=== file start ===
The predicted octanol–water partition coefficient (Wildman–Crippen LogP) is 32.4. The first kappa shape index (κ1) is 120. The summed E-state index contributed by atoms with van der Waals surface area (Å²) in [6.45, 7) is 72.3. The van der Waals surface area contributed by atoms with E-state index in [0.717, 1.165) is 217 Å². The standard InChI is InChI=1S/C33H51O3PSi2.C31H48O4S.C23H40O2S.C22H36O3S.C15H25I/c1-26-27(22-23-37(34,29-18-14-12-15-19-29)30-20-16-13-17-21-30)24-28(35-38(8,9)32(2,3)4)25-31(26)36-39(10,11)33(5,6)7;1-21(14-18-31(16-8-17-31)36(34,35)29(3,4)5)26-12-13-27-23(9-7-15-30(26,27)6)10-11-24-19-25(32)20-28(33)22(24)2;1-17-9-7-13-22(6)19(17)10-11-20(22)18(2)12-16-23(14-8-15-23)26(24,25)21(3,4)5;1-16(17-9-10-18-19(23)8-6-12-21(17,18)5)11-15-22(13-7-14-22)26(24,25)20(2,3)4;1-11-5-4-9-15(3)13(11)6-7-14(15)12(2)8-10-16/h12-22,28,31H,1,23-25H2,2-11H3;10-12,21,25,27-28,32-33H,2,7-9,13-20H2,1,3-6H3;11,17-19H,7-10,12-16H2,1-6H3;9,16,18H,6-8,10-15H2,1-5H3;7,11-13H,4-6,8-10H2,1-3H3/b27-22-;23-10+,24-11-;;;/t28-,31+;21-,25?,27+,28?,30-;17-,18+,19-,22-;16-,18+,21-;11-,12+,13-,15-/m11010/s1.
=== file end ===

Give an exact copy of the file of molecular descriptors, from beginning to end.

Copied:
The predicted octanol–water partition coefficient (Wildman–Crippen LogP) is 32.4. The first kappa shape index (κ1) is 120. The summed E-state index contributed by atoms with van der Waals surface area (Å²) in [6.45, 7) is 72.3. The van der Waals surface area contributed by atoms with E-state index in [0.717, 1.165) is 217 Å². The standard InChI is InChI=1S/C33H51O3PSi2.C31H48O4S.C23H40O2S.C22H36O3S.C15H25I/c1-26-27(22-23-37(34,29-18-14-12-15-19-29)30-20-16-13-17-21-30)24-28(35-38(8,9)32(2,3)4)25-31(26)36-39(10,11)33(5,6)7;1-21(14-18-31(16-8-17-31)36(34,35)29(3,4)5)26-12-13-27-23(9-7-15-30(26,27)6)10-11-24-19-25(32)20-28(33)22(24)2;1-17-9-7-13-22(6)19(17)10-11-20(22)18(2)12-16-23(14-8-15-23)26(24,25)21(3,4)5;1-16(17-9-10-18-19(23)8-6-12-21(17,18)5)11-15-22(13-7-14-22)26(24,25)20(2,3)4;1-11-5-4-9-15(3)13(11)6-7-14(15)12(2)8-10-16/h12-22,28,31H,1,23-25H2,2-11H3;10-12,21,25,27-28,32-33H,2,7-9,13-20H2,1,3-6H3;11,17-19H,7-10,12-16H2,1-6H3;9,16,18H,6-8,10-15H2,1-5H3;7,11-13H,4-6,8-10H2,1-3H3/b27-22-;23-10+,24-11-;;;/t28-,31+;21-,25?,27+,28?,30-;17-,18+,19-,22-;16-,18+,21-;11-,12+,13-,15-/m11010/s1.